What Debts Must I Pay if I file Chapter 13?
In a Chapter 13 bankruptcy, the debtor works out a modified repayment plan with his/her creditors and gets the plan approved by the bankruptcy court. The purpose of the repayment plan is for the creditors to receive as much of the money they are owed as possible, but at the conclusion of the plan (which is typically between 3 to 5 years), the debtor receives a discharge of any remaining debt (i.e. the remaining debt is wiped away and the debtor is no longer responsible for paying any of it).
Many Georgians have contacted our office during the recent economic crisis to discuss the pros and cons of filing a Chapter 13 bankruptcy. During these consultations, one of the most frequently asked questions is “What debts must be paid in a Chapter 13?” Read on to learn more about what a Chapter 13 bankruptcy repayment plan requires.
How Chapter 13 Pays Secured Claims
In general, creditor claims fall into two broad categories: secured and unsecured. Secured claims are debts owed to creditors that have been secured by some sort of collateral. Outside of the bankruptcy process, if the debtor does not pay the secured claim then the creditor can take and sell the collateral in order to recoup the payment. The best examples of a secured claim are a mortgage which is secured by the house itself, and a car loan which is secured by the car itself.
In Chapter 13, if the debtor wants to keep the property that is used as collateral for a secured claim, the debtor must pay that claim in full and with interest as part of the repayment plan. However, if the agreement the debtor has with the creditor requires ongoing payments to be made past the life of the repayment plan (such as a mortgage that has 20 more years of payments left), usually the debtor doesn’t have to pay off the entire balance of that claim. Rather, the debtor must make the regular payments as agreed to under the plan, and then receives a discharge of the amount remaining after the plan expires. The reason for this discharge is that a mortgage is classified as an “ongoing debt.”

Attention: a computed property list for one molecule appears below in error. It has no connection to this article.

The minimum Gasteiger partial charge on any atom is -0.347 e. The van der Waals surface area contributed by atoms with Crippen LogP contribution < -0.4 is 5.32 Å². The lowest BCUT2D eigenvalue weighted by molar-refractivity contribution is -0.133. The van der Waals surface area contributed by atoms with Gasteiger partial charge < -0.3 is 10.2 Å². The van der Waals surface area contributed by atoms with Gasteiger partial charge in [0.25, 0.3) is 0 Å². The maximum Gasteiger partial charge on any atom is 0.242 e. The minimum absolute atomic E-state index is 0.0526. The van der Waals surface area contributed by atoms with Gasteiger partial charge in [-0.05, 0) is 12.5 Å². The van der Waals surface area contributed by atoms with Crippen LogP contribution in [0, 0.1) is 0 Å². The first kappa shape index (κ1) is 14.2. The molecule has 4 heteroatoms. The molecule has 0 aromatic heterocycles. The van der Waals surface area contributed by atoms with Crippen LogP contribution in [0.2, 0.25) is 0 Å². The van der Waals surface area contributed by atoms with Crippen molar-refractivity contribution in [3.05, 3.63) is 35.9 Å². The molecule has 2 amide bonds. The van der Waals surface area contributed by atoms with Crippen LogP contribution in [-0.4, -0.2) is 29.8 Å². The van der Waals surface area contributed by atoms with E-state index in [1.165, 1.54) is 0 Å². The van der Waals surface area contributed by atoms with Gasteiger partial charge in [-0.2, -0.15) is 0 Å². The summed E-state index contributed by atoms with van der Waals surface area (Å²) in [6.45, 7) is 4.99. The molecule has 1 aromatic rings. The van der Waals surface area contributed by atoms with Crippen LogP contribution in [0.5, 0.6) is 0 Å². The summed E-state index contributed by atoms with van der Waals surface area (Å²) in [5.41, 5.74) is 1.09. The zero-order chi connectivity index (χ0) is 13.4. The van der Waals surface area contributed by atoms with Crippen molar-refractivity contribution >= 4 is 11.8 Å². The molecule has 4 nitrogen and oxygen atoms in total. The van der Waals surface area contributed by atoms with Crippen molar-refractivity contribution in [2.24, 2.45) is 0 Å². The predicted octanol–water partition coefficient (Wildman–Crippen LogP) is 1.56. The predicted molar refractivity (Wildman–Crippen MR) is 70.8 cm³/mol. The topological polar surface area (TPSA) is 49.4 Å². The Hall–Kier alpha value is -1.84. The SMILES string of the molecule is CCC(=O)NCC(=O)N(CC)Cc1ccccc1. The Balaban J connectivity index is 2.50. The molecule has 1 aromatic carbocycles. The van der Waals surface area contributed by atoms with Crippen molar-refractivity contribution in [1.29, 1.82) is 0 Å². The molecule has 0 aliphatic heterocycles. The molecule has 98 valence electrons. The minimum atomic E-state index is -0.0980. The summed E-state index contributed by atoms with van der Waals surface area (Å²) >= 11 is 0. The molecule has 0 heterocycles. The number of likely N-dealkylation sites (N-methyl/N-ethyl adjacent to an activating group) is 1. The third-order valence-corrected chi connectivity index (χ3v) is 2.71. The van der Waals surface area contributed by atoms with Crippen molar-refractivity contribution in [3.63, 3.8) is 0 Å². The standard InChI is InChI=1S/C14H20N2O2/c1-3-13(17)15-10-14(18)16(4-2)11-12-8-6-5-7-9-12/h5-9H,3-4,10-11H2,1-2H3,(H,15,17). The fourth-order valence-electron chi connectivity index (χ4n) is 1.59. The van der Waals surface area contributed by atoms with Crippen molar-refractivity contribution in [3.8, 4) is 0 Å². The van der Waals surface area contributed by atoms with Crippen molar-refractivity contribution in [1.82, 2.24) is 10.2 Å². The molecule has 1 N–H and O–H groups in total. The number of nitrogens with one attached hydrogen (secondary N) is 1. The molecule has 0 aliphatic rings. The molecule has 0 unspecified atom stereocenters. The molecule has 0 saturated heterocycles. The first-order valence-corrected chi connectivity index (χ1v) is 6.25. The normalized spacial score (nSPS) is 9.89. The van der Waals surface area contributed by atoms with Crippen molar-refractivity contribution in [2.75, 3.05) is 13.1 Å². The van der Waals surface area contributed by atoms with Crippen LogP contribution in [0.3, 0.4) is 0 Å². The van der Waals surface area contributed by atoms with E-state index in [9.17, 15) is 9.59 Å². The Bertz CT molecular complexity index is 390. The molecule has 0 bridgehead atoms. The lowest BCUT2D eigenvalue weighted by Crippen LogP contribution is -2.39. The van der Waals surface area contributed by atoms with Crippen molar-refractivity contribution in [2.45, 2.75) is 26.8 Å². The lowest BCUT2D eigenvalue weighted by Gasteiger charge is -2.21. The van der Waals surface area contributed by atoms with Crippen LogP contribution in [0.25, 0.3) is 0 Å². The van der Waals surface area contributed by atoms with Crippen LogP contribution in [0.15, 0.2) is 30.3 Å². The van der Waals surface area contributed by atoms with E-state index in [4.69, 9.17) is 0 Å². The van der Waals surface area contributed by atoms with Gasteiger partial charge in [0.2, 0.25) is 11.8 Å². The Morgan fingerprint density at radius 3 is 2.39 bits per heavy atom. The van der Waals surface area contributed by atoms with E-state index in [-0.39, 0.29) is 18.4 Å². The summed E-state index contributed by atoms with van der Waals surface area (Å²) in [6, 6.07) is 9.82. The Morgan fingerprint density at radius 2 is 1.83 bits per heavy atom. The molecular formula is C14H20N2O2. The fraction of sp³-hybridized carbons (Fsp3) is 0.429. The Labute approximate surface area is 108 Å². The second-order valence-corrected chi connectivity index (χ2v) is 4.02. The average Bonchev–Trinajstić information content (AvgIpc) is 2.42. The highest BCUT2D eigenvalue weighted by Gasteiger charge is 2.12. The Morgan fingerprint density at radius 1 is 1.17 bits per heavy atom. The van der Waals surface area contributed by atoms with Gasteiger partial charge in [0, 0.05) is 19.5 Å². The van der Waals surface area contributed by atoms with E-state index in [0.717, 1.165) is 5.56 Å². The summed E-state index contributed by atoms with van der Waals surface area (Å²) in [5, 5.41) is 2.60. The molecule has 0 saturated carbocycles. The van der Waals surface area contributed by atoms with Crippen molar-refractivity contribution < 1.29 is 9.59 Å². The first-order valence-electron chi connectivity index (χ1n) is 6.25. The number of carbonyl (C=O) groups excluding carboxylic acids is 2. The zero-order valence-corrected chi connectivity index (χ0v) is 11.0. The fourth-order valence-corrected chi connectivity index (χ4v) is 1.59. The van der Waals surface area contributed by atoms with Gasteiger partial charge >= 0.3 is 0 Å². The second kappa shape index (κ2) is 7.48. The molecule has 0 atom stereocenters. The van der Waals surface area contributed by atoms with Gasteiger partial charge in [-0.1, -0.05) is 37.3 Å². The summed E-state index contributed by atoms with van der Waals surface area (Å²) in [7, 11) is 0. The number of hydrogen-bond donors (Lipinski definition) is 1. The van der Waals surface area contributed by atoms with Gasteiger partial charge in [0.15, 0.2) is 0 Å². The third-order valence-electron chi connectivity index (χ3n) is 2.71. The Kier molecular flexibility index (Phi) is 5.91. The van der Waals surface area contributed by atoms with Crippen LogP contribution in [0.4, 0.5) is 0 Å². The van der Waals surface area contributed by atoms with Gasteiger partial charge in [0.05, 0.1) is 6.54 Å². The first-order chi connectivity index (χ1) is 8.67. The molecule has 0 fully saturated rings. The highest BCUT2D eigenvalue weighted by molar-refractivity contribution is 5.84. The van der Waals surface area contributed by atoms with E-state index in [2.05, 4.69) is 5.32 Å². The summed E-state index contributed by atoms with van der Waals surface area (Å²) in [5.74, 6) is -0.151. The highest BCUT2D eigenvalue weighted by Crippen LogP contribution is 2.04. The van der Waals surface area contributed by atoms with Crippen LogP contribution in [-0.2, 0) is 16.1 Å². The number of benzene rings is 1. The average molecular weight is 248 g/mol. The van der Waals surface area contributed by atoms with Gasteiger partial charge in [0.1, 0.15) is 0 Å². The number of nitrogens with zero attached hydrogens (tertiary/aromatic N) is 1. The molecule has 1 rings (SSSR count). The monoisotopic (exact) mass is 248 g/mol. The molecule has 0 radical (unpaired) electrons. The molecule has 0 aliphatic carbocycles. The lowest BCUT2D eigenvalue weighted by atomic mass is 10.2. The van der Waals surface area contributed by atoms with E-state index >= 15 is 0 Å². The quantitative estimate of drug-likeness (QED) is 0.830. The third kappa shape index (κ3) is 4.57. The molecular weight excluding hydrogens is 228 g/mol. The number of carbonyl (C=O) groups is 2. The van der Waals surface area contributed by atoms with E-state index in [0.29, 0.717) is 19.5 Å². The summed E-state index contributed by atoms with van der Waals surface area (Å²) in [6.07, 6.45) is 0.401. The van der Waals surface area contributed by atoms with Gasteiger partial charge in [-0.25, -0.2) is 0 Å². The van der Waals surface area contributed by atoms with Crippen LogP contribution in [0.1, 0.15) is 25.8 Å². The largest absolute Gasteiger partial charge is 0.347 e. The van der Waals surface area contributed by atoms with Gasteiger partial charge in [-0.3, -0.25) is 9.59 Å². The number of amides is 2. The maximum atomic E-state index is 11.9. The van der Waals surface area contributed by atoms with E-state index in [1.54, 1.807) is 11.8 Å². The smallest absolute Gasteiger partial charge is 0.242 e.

Other secured claims that are frequently involved in a Chapter 13 case include property taxes and car loan payments.
How Chapter 13 Pays Unsecured Claims
Unsecured claims have no collateral attached to them. The bankruptcy law divides unsecured claims into the two sub-categories of unsecured priority claims and unsecured general claims. Unsecured priority claims include past due child and spousal support, a bankruptcy attorney’s fees, and some tax debts. Usually, the debtor must pay the unsecured priority claims in full as part of the Chapter 13 repayment plan.
Unsecured general claims are debts such as credit card bills, medical bills, and personal loans. These types of claims typically only receive a percentage of the full amount owed and that percentage is calculated by looking at the debtor’s disposable income. The bankruptcy court then determines what is the most the debtor can afford to pay these creditors. Most Chapter 13 repayment plans requires that unsecured general claims receive at least as much payment as they would have if the debtor had filed Chapter 7 bankruptcy instead.
As you can see, the typical Chapter 13 repayment plan must address a large variety of claims and meet specific standards as established by the bankruptcy court. Luckily, working with an experienced Georgia bankruptcy attorney will help Chapter 13 debtors create a workable plan that will help the debtor accomplish his/her financial goals. To learn more about hiring a knowledgeable bankruptcy attorney, contact our office today at 404-913-1529. We look forward to speaking with you!